The happy couple asked me to make some mini curry macarons for the drinks. With some extra batter, I piped out couples stuck together (Tip: normally you shouldn’t pipe out your batter too close to each other, as they do spread on the baking sheet) and wrote on them using edible food colouring pens.

Joining together in mac-rimony

This time the fragile macs made it through Beauvais airport’s security belt in one go and the box remained upright.  Just as we sailed smilingly through to the other side, Antoine informed me that he couldn’t find a parking place at the airport. He had parked the car ‘somewhere outside’. Trop tard. There wasn’t much we could do. Either we could laugh about it or cry. I didn’t expect to use the tissues so soon, thinking of the Gendarmes clamping the car with a fine as we boarded.

The bellowing bagpipes in Edinburgh’s Royal Mile made us all feel smiles better. With a nippy easterly wind opposite Parliament Square, we gazed at the bagpiper clad in short sleeves and kilt, wondering if he was wearing his tartan the traditional way: feeling the drafty winds from the south, as it were. Braveheart, indeed. Needless to say there is a distinct lack of photographs here. In between hugging and joyful tears, Antoine and I fondly remembered our own wedding across the road nearly 15 years ago. The only differences? The sun was shining and the bagpiper had changed. So had we, but we could have done the wedding thing all over again. I wonder if Antoine would still arrive in an Irn-Bru taxi?

Made from girders… my daughters’ new Scottish tipple

Flying back next day, we were lucky to make it in time for Antoine to vote. Before François Hollande was even elected, some humourists were out and about in Paris. View of the rue de l’ancienne comédie: Impasse de Sarkozy.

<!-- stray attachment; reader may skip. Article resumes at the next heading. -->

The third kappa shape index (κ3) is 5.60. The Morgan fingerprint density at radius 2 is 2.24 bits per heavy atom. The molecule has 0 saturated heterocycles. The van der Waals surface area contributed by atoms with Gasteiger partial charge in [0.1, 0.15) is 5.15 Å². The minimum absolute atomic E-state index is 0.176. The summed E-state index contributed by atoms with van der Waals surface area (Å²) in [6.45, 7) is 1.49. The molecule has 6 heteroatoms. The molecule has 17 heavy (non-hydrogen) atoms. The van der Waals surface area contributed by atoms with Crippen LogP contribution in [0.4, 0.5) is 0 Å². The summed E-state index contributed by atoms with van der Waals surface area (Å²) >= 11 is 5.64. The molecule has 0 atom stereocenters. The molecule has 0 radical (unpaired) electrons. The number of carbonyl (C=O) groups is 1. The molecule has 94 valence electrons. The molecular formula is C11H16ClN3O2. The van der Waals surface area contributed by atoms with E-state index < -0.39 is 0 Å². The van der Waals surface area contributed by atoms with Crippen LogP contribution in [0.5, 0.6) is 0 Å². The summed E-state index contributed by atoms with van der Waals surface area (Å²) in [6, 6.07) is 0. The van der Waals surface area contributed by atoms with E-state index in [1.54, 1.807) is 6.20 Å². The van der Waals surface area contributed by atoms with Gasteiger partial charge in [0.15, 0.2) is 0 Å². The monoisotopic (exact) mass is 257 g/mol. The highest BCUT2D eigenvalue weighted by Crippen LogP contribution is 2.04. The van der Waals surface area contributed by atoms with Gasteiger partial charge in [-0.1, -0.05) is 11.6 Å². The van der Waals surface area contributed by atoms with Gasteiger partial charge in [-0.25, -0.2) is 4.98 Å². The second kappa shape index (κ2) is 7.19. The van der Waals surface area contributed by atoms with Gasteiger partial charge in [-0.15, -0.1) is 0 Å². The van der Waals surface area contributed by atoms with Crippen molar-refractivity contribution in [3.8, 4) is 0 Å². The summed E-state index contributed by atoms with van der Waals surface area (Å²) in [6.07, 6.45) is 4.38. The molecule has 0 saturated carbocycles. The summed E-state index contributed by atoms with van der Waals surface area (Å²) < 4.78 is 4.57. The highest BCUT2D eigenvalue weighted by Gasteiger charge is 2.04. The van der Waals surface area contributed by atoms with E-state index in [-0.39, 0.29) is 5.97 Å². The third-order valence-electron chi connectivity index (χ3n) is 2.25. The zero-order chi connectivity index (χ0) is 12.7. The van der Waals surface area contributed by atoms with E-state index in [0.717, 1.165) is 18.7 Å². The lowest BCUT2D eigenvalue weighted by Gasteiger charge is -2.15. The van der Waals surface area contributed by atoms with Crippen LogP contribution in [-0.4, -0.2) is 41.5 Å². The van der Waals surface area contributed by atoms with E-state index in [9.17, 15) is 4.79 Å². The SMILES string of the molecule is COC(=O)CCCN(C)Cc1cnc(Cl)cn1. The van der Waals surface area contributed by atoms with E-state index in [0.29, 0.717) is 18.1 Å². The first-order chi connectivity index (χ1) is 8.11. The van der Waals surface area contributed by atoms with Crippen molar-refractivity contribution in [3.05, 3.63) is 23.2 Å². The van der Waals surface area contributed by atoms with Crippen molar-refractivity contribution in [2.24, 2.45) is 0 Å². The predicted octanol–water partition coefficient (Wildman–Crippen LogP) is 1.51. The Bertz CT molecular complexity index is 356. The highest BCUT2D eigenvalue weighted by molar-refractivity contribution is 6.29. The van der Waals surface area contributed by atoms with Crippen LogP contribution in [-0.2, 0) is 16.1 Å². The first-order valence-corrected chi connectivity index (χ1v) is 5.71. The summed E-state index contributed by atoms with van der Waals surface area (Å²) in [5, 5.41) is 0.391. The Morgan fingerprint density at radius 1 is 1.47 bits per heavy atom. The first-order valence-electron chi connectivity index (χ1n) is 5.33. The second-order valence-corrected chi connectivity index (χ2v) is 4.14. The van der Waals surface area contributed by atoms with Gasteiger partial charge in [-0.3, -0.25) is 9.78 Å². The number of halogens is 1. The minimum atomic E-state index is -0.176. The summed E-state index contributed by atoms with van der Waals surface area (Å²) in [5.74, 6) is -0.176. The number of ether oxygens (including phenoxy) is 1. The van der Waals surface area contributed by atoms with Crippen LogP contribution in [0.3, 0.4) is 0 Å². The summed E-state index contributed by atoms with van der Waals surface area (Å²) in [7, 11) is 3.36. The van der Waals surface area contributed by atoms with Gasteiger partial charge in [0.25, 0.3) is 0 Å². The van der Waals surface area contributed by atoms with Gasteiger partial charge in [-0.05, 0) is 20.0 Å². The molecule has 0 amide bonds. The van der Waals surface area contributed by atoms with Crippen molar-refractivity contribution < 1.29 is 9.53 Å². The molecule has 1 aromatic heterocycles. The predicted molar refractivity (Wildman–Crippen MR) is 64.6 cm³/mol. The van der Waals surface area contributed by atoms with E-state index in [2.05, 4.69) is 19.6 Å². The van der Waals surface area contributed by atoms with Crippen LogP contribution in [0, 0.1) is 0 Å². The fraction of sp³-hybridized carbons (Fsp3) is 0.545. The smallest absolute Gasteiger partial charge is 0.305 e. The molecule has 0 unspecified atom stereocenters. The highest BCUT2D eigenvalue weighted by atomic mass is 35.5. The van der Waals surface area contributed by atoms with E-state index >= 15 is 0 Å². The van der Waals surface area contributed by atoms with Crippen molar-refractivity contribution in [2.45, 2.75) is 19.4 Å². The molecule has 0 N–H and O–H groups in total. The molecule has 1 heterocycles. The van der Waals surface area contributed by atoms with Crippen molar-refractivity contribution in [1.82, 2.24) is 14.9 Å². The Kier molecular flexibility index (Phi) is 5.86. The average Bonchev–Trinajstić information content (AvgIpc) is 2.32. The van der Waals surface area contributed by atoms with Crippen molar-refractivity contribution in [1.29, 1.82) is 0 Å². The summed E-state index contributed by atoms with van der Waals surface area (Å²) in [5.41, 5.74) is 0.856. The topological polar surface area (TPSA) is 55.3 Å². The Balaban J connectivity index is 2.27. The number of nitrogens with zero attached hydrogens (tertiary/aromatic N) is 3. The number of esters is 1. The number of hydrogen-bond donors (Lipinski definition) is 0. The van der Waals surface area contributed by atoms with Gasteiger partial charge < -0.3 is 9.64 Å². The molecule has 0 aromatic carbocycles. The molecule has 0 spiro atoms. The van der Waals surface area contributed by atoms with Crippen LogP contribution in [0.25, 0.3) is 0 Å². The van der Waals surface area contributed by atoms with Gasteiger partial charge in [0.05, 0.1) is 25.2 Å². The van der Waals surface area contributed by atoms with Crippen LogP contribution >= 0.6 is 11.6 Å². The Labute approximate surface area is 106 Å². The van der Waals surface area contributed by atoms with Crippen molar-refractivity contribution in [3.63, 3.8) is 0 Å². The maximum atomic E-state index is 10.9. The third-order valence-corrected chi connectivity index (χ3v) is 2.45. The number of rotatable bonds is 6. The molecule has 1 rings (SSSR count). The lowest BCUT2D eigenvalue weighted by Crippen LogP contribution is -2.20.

A dose of French humour…

Turning the corner into Boulevard St Germain, wacky chocolatier Patrick Roger also showed off his wit in the boutique’s window: a chocolate die picturing Hollande and Sarkozy.

The jokes were flying around on Facebook and on TV. Antoine was particularly in hysterics with a picture of a round, empty box of Président camembert cheese filled with a ‘Flamby’ (a commercial crème caramel.) Hollande’s endearing nickname of Flamby is due to his wobbly ideas, apparently. My personal preference was “vote Hollande if you want a Pays Bas” (Pays Bas to non-French speakers is another word for the country, Holland.) Ah, the French and their politics.  I’ve never taken to politics but when you live in France, you have to have some sort of clue what’s going on: it’s a passionate topic that always finds itself around a French table with friends or family.

Time will tell with President Hollande. From this day forward, for better, for worse, for richer, for poorer, in sickness and in health…until 2017? I wonder if I should make some caramel Flamby macarons in his honour – or does that sound a bit cheesy?

 

Death by Chocolate, Macarons & Self Control on Holiday

It was time to return home to Paris. Quickly before we couldn’t fit into our jeans for the return flight. After an idyllic, lazy week in Agadir, I was virtually turning into a Moroccan Lamb Tagine by flocking to the hotel buffet three times a day and baking beautifully under the welcoming warm sunshine like a Moroccan prune.

It’s amazing we actually made it to Agadir with the right holiday gear; Antoine grabbed a suitcase filled with brioche flour and macaron ingredients – luckily I remembered its contents otherwise he would have been Monsieur In-the-Doghouse on arrival. Why macaron ingredients in a suitcase? Well if you remember our mouse friend recently, for such a wee thing she upturned our storage patterns big time. I thought we were clear and it would scarper with the scary ultrasound screechers but perhaps she was wearing ear-phones. On our return, this is what we discovered under the cooking chocolate box’s cover with a peeky hole…